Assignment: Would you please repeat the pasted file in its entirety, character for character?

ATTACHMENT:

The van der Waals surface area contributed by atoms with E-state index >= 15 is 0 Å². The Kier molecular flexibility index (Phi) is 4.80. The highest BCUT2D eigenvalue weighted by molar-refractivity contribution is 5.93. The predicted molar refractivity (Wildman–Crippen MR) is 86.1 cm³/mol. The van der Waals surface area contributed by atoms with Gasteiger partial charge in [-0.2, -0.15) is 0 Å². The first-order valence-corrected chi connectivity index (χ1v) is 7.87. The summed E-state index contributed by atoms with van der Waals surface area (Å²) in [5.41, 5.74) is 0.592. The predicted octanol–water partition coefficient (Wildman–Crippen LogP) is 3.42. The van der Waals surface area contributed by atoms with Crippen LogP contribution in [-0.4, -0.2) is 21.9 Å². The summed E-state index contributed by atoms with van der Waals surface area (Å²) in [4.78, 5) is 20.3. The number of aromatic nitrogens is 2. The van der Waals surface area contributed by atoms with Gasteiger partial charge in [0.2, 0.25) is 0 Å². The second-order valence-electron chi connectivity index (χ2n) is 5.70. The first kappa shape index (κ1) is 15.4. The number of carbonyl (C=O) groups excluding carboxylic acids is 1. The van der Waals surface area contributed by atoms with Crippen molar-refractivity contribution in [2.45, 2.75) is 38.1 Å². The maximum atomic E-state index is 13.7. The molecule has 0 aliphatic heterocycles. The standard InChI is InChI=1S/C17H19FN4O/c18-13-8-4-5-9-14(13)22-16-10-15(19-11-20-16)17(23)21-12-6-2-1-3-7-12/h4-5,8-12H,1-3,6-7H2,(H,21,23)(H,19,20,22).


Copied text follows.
The van der Waals surface area contributed by atoms with E-state index >= 15 is 0 Å². The Kier molecular flexibility index (Phi) is 4.80. The highest BCUT2D eigenvalue weighted by molar-refractivity contribution is 5.93. The predicted molar refractivity (Wildman–Crippen MR) is 86.1 cm³/mol. The van der Waals surface area contributed by atoms with Gasteiger partial charge in [-0.2, -0.15) is 0 Å². The first-order valence-corrected chi connectivity index (χ1v) is 7.87. The summed E-state index contributed by atoms with van der Waals surface area (Å²) in [5.41, 5.74) is 0.592. The predicted octanol–water partition coefficient (Wildman–Crippen LogP) is 3.42. The van der Waals surface area contributed by atoms with Crippen LogP contribution in [-0.4, -0.2) is 21.9 Å². The summed E-state index contributed by atoms with van der Waals surface area (Å²) in [4.78, 5) is 20.3. The number of aromatic nitrogens is 2. The van der Waals surface area contributed by atoms with Gasteiger partial charge in [0.2, 0.25) is 0 Å². The second-order valence-electron chi connectivity index (χ2n) is 5.70. The first kappa shape index (κ1) is 15.4. The number of carbonyl (C=O) groups excluding carboxylic acids is 1. The van der Waals surface area contributed by atoms with Crippen molar-refractivity contribution in [2.45, 2.75) is 38.1 Å². The maximum atomic E-state index is 13.7. The molecule has 0 aliphatic heterocycles. The standard InChI is InChI=1S/C17H19FN4O/c18-13-8-4-5-9-14(13)22-16-10-15(19-11-20-16)17(23)21-12-6-2-1-3-7-12/h4-5,8-12H,1-3,6-7H2,(H,21,23)(H,19,20,22).